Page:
The plaintiffs contracted to buy a plot of registered land with a house to be built on it. The developer had charged the estate as a whole to a bank to secure the development finance. The developer became insolvent and the bank sold the estate as mortgagee to the first defendant ‘subject to and with the benefit of’ the plaintiff’s contract. Three months later the first defendant resold the estate to the second defendant subject to the plaintiffs’ contract so far if at all as it might be enforceable as against the first defendant. The transfer to the second defendant, which was duly registered, did not refer to the plaintiffs’ contract. It was common ground that if the provision in the contract for the sale by the bank to the first defendant was adequate to impose a constructive trust on the first defendant then the effect of the provision in the contract for sale by the first defendant to the second defendant was to impose a similar trust on him.
Held: Both of them had that effect.
Dillon J said: ‘Bearing in mind that there is no basis on which it could be suggested that the bank could be under any obligation to the plaintiffs to complete the house on Plot 29 for them, and bearing in mind the first defendant’s solicitors’ letter to Messrs Strutt and Parker, to which I have referred, I conclude that clause 11 was not inserted in the agreement of October 18, 1979, solely for the protection of the bank, like clause 7 of that agreement which sets out other matters subject to which the property was sold, and I conclude that it was a stipulation of the bargain between the bank and the first defendant that the first defendant would give effect in relation to Plot 29 to the contract which had been made between the vendor company and the plaintiffs.’
He went on to discuss the effect of the 1925 Act: ‘It seems to me that the fraud on the part of the defendants in the present case lies not just on relying on the legal rights conferred by an Act of Parliament, but in the first defendant reneging on a positive stipulation in favour of the plaintiffs in the bargain under which the first defendant acquired the land. That makes, as it seems to me, all the difference. It has long since been held for instance, in Rochefoucauld v. Boustead  1 Ch. 196, that the provisions of the Statute of Frauds 1677 (29 Car. 2 c.3), now incorporated in certain sections of the Law of Property Act 1925, cannot be used as an instrument of fraud, and that it is fraud for a person to whom land is agreed to be conveyed as trustee for another to deny the trust and relying on the terms of the statute to claim the land for himself. Rochefoucauld v. Boustead was one of the authorities on which the judgment in Bannister v. Bannister  2 All E.R. 133 was founded.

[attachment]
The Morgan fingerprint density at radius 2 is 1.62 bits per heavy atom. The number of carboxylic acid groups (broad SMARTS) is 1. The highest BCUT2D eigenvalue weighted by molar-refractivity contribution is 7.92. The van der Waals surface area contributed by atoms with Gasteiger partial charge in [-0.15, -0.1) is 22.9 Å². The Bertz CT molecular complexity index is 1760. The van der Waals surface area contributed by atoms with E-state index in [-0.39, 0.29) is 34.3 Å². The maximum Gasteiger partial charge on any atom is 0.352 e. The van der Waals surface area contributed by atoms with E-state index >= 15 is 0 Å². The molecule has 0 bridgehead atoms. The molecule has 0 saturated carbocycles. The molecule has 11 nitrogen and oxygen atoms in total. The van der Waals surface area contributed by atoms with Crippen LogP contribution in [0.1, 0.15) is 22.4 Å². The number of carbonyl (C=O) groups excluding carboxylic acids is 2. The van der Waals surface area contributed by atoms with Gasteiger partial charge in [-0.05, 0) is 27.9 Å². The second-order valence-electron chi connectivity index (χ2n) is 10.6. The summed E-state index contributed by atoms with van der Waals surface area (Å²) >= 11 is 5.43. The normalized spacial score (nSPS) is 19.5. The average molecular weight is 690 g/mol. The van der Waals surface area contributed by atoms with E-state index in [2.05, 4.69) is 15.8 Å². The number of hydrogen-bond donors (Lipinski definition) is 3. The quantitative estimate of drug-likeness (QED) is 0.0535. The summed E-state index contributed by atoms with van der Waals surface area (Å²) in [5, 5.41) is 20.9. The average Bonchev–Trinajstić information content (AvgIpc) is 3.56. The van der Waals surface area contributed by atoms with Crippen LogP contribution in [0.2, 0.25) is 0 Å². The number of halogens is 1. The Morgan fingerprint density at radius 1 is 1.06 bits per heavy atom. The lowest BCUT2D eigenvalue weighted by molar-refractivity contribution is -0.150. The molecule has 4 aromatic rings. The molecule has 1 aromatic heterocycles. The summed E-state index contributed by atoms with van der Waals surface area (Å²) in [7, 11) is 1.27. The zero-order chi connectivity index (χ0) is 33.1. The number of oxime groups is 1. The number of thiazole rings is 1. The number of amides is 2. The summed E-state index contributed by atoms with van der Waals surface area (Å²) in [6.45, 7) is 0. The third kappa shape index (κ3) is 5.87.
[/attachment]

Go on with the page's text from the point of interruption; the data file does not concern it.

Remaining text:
It seems to me that the same considerations are applicable in relation to the Land Registration Act 1925. If for instance, the agreement of October 18, 1979, between the bank and the first defendant had expressly stated that the first defendant would hold Plot 29 upon trust to give effect for the benefit of the plaintiffs to the plaintiffs’ agreement with the vendor company, it would be difficult to say that the express trust was over-reached and rendered nugatory by the Land Registration Act 1925. The Land Registration Act 1925 does not, therefore, effect the conclusion which I would otherwise had reached in reliance on Bannister v. Bannister and the judgment of Lord Denning M.R. in Binions v. Evans  Ch. 359 had Plot 29 been unregistered land.’
 1 WLR 1044,  2 All ER 953
England and Wales
Approved – Ashburn Anstalt v Arnold (2) CA 25-Feb-1988
Various leases of properties had been granted. Legal and General occupied the property under an arrangement under which they paid no rent. The landlord sought possession, saying that the agreements were licences not tenancies because of the absence . .
Cited – Chattey and Another v Farndale Holdings Inc and others CA 11-Oct-1996
The plaintiffs had paid deposits for apartments which were to be built. After the developer became insolvent the plaintiffs sought recovery of the deposits, saying they had a lien which preceded the claims of chargees.
Held: The one appeal . .
Cited – HSBC Bank Plc v Dyche and Another ChD 18-Nov-2009
The parties disputed the claimed beneficial interest of the second defendant. The second defendant (C) said that it had been purchased for him by the first defendant (D) from C’s trustee in bankruptcy, and was thereafter held in trust for him on the . .
Cited – Chaudhary v Yavuz CA 22-Nov-2011
The court was asked ‘whether and if so how an easement arising informally and not protected by any entry at the Land Registry can be effective against a purchaser of the land over which the easement would be exercised.’ The parties respectively . .
Lists of cited by and citing cases may be incomplete.
Registered Land, Contract
Updated: 07 May 2022; Ref: scu.259721